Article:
Veteran Law and Changes to Hiring an Accredited Attorney for a VA Claim

State Bar of Texas Annual Meeting, Military Law Section

    By Bob Goss, J.D., LL.M.

    June 26, 2009

Overview:

The presentation was developed and presented to State Bar of Texas attorneys for 1 hour of CLE credit. The discussion covered an introduction to representing clients with VA claims with an explanation of PTSD issues facing veterans.


The historical prohibitions dating back to the Civil War and the gradual changes in the law regarding legal representation during the VA disability process were discussed.


The U.S. Legislation which has been enacted and the resulting effects shaping veteran law were discussed. The legislation discussed included:

  • Veterans Judicial Review Act passed in 1988;
  • Veterans Claim Assistance Act passed in 2000; and
  • The Veterans Benefit & Health Care & Information Technology Act of 2006 (Public Law 109-461).


Pub. 109-461, The Veterans Benefits & Health Care & Information Technology Act of 2006, allows VA claimants to hire and pay an attorney to represent them before the VA prior to a final Board of Veterans’ Appeal if:

  1. the regional office has denied the claim;
  2. the claimant has filed a notice of disagreement (“NOD”);
  3. the NOD was filed on or after June 23, 2007; and
  4. The representation for which the claimant is paying is on the claim(s) that were subject to the NOD.


VA Benefits available to veterans were discussed and included:

  1. service-connected disabilities
  2. pensions;
  3. vocational rehabilitation and training;
  4. FTCA and §1151 benefits; and
  5. family member benefits
    1. Dependency and Indemnity Compensation --- DIC;
    2. death benefits based upon service-connected conditions;
    3. aid and attendance --- permanent housebound;
    4. education assistance for spouses and children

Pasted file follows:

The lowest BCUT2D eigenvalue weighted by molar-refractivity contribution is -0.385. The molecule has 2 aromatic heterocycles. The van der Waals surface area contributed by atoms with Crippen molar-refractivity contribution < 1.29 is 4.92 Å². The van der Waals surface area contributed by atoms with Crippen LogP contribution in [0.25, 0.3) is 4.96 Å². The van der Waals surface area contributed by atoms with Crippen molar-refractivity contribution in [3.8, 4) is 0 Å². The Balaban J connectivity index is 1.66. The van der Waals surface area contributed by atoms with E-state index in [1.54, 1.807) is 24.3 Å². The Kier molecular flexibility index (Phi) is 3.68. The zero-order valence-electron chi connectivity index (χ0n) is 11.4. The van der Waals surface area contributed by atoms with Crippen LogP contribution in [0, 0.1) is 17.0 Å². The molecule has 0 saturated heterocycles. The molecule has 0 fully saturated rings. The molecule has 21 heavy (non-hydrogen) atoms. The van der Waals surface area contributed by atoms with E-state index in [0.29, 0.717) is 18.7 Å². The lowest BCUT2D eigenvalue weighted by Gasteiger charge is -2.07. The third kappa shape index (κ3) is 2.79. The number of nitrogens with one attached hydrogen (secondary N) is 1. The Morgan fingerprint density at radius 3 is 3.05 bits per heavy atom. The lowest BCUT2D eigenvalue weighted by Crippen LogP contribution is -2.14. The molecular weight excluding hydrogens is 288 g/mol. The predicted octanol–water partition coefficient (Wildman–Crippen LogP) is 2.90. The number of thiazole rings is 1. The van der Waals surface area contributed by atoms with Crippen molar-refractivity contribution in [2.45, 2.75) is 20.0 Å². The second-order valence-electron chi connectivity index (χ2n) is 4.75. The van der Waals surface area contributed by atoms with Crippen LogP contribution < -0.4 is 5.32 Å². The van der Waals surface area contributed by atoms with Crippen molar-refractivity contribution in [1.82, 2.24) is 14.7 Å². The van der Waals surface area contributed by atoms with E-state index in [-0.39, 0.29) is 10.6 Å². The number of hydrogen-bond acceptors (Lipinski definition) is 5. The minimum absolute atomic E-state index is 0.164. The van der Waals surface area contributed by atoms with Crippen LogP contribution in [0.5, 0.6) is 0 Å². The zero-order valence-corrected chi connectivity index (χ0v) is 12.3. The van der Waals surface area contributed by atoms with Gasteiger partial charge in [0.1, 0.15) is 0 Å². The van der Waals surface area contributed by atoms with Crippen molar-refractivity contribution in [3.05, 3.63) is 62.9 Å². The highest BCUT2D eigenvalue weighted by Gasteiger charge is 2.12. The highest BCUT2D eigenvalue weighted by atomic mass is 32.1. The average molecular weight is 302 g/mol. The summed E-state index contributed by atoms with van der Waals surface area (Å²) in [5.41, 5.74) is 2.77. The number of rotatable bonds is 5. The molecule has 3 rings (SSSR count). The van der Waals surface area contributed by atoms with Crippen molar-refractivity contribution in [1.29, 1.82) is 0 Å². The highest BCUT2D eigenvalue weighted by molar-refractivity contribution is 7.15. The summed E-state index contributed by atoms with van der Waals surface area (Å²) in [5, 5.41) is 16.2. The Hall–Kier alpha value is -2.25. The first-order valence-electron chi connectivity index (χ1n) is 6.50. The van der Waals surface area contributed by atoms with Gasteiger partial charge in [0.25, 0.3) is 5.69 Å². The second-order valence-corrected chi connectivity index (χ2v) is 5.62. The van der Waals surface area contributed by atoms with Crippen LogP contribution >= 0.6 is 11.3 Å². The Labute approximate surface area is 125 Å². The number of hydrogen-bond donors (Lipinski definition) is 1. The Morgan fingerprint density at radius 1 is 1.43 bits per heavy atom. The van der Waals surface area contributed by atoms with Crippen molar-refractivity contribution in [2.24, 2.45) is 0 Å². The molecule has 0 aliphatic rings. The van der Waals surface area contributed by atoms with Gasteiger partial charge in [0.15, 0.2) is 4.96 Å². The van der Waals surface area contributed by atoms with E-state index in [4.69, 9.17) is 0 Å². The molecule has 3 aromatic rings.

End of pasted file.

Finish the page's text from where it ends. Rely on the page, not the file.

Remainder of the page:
Service-connected disabilities requirements were discussed and included:

  1. be a veteran;
  2. disease, injury, event or a pre-existing condition which was aggravated by service conditions;
  3. current disability;
  4. nexus or connection of elements 1 and 2.

The VA Claims process was discussed and included a discussion of the steps available and the requirements for the attorney at the VARO, BVA, and CAVC.


The three types of BVA hearings were discussed and included:

  1. hearing in Washington DC;
  2. hearing in front of a Board member at a local VARO; and
  3. a video conference hearing.

Other technical issues were presented such as the time to appeal from the BVA to the U.S. Court of Appeals for Veterans’ Claims.


The importance and definition of the effective date were discussed.


PTSD and the specific guidelines for what the VA qualifies as posttraumatic stress disorder were included. These stressors include military experiences which were terrifying, life-threatening, or stressful and included the different categories of the stressors the veteran will be evaluated.

Symptoms of PTSD were also discussed.


The time lines for obtaining a C-file, and the expectation of when a lawyer may be able to devote their full focus to VA law were provided.


The attorneys were provided with suggested procedures for how to use medical professionals to support Veterans claims.


The final segment included some of the most common errors by veterans when they are trying to obtain their VA benefits.


The presentation was well attended with over 50 section members present. Comments from other attorneys were very positive and gratefully accepted.